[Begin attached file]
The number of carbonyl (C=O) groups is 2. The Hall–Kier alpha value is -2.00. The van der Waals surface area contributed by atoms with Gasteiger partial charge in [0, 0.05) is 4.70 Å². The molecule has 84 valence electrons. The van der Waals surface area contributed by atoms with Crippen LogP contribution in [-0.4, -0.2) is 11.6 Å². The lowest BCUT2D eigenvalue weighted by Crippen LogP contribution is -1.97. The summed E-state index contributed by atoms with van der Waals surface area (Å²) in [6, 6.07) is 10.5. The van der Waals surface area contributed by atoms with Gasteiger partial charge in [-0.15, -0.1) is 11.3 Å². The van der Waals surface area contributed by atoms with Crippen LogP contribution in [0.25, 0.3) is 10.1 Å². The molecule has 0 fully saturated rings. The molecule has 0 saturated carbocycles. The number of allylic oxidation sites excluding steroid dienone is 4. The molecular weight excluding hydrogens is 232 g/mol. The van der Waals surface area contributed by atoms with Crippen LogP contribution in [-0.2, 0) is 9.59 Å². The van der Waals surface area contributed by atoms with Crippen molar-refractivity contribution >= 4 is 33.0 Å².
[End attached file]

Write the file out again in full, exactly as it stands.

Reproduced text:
The number of carbonyl (C=O) groups is 2. The Hall–Kier alpha value is -2.00. The van der Waals surface area contributed by atoms with Gasteiger partial charge in [0, 0.05) is 4.70 Å². The molecule has 84 valence electrons. The van der Waals surface area contributed by atoms with Crippen LogP contribution in [-0.4, -0.2) is 11.6 Å². The lowest BCUT2D eigenvalue weighted by Crippen LogP contribution is -1.97. The summed E-state index contributed by atoms with van der Waals surface area (Å²) in [6, 6.07) is 10.5. The van der Waals surface area contributed by atoms with Gasteiger partial charge in [-0.15, -0.1) is 11.3 Å². The van der Waals surface area contributed by atoms with Crippen LogP contribution in [0.25, 0.3) is 10.1 Å². The molecule has 0 fully saturated rings. The molecule has 0 saturated carbocycles. The number of allylic oxidation sites excluding steroid dienone is 4. The molecular weight excluding hydrogens is 232 g/mol. The van der Waals surface area contributed by atoms with Crippen LogP contribution in [-0.2, 0) is 9.59 Å². The van der Waals surface area contributed by atoms with Crippen molar-refractivity contribution >= 4 is 33.0 Å².